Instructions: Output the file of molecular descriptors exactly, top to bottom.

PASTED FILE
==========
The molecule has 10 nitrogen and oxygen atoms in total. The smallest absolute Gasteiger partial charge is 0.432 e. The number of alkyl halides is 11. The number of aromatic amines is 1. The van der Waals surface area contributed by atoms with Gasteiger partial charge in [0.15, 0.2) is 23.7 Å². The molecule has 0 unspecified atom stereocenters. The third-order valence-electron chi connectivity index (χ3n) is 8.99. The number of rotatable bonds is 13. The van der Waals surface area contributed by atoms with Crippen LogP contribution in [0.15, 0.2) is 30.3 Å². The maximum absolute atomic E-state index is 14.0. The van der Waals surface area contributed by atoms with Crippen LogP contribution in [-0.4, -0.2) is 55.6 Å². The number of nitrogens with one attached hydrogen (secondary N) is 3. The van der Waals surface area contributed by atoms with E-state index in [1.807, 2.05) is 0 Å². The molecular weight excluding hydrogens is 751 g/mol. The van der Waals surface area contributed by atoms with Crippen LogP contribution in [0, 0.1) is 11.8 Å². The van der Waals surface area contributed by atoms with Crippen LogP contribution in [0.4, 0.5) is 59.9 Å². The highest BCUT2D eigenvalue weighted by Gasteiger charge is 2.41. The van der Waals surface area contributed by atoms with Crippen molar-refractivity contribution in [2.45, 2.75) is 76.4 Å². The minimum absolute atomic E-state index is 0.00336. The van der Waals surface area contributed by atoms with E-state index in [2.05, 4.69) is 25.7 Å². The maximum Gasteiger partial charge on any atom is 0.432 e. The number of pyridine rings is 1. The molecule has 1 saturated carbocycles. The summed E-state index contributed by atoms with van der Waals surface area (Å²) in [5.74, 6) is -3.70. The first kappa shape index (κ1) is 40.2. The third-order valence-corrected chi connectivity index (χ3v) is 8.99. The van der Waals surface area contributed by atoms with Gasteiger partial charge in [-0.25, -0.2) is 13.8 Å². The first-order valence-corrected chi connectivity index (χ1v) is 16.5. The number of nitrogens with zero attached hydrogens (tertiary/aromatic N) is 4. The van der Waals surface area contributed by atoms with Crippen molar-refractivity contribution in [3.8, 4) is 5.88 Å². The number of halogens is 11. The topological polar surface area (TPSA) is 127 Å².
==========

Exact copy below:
The molecule has 10 nitrogen and oxygen atoms in total. The smallest absolute Gasteiger partial charge is 0.432 e. The number of alkyl halides is 11. The number of aromatic amines is 1. The van der Waals surface area contributed by atoms with Gasteiger partial charge in [0.15, 0.2) is 23.7 Å². The molecule has 0 unspecified atom stereocenters. The third-order valence-electron chi connectivity index (χ3n) is 8.99. The number of rotatable bonds is 13. The van der Waals surface area contributed by atoms with Crippen LogP contribution in [0.15, 0.2) is 30.3 Å². The maximum absolute atomic E-state index is 14.0. The van der Waals surface area contributed by atoms with Crippen LogP contribution in [-0.4, -0.2) is 55.6 Å². The number of nitrogens with one attached hydrogen (secondary N) is 3. The van der Waals surface area contributed by atoms with E-state index in [1.807, 2.05) is 0 Å². The molecular weight excluding hydrogens is 751 g/mol. The van der Waals surface area contributed by atoms with Crippen LogP contribution in [0, 0.1) is 11.8 Å². The van der Waals surface area contributed by atoms with Crippen LogP contribution in [0.4, 0.5) is 59.9 Å². The highest BCUT2D eigenvalue weighted by Gasteiger charge is 2.41. The van der Waals surface area contributed by atoms with Crippen molar-refractivity contribution in [2.45, 2.75) is 76.4 Å². The minimum absolute atomic E-state index is 0.00336. The van der Waals surface area contributed by atoms with E-state index in [2.05, 4.69) is 25.7 Å². The maximum Gasteiger partial charge on any atom is 0.432 e. The number of pyridine rings is 1. The molecule has 1 saturated carbocycles. The summed E-state index contributed by atoms with van der Waals surface area (Å²) in [5.74, 6) is -3.70. The first kappa shape index (κ1) is 40.2. The third-order valence-corrected chi connectivity index (χ3v) is 8.99. The van der Waals surface area contributed by atoms with Gasteiger partial charge in [-0.25, -0.2) is 13.8 Å². The first-order valence-corrected chi connectivity index (χ1v) is 16.5. The number of nitrogens with zero attached hydrogens (tertiary/aromatic N) is 4. The van der Waals surface area contributed by atoms with Crippen molar-refractivity contribution in [3.8, 4) is 5.88 Å². The number of halogens is 11. The topological polar surface area (TPSA) is 127 Å².